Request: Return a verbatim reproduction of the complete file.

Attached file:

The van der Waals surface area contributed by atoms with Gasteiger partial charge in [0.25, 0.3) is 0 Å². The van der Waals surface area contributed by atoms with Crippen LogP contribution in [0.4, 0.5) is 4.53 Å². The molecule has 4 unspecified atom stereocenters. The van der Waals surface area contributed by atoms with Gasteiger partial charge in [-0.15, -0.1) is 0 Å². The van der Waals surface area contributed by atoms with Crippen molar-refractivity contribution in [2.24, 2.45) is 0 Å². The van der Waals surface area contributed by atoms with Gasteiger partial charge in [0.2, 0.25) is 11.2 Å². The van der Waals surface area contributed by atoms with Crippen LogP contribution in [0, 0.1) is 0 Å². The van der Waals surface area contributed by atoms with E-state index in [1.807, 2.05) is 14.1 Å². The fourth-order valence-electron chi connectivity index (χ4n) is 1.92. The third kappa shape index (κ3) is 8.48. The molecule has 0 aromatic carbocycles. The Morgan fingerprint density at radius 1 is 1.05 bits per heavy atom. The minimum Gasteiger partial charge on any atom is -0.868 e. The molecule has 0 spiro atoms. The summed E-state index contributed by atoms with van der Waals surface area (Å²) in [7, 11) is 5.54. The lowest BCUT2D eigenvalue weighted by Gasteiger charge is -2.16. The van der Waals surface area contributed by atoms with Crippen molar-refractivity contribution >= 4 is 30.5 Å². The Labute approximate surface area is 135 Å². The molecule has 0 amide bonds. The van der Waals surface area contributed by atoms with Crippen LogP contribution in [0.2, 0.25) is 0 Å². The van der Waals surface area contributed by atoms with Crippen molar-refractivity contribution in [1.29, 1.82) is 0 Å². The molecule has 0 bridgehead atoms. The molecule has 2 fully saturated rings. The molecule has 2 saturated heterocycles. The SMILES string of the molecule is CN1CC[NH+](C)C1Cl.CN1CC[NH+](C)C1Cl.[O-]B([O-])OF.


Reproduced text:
The van der Waals surface area contributed by atoms with Gasteiger partial charge in [0.25, 0.3) is 0 Å². The van der Waals surface area contributed by atoms with Crippen LogP contribution in [0.4, 0.5) is 4.53 Å². The molecule has 4 unspecified atom stereocenters. The van der Waals surface area contributed by atoms with Gasteiger partial charge in [-0.15, -0.1) is 0 Å². The van der Waals surface area contributed by atoms with Crippen molar-refractivity contribution in [2.24, 2.45) is 0 Å². The van der Waals surface area contributed by atoms with Gasteiger partial charge in [0.2, 0.25) is 11.2 Å². The van der Waals surface area contributed by atoms with Crippen LogP contribution in [0, 0.1) is 0 Å². The van der Waals surface area contributed by atoms with E-state index in [1.807, 2.05) is 14.1 Å². The fourth-order valence-electron chi connectivity index (χ4n) is 1.92. The third kappa shape index (κ3) is 8.48. The molecule has 0 aromatic carbocycles. The Morgan fingerprint density at radius 1 is 1.05 bits per heavy atom. The minimum Gasteiger partial charge on any atom is -0.868 e. The molecule has 0 spiro atoms. The summed E-state index contributed by atoms with van der Waals surface area (Å²) in [7, 11) is 5.54. The lowest BCUT2D eigenvalue weighted by Gasteiger charge is -2.16. The van der Waals surface area contributed by atoms with Crippen molar-refractivity contribution >= 4 is 30.5 Å². The Labute approximate surface area is 135 Å². The molecule has 0 amide bonds. The van der Waals surface area contributed by atoms with Crippen LogP contribution in [0.2, 0.25) is 0 Å². The van der Waals surface area contributed by atoms with Crippen molar-refractivity contribution in [1.29, 1.82) is 0 Å². The molecule has 0 bridgehead atoms. The molecule has 2 fully saturated rings. The molecule has 2 saturated heterocycles. The SMILES string of the molecule is CN1CC[NH+](C)C1Cl.CN1CC[NH+](C)C1Cl.[O-]B([O-])OF.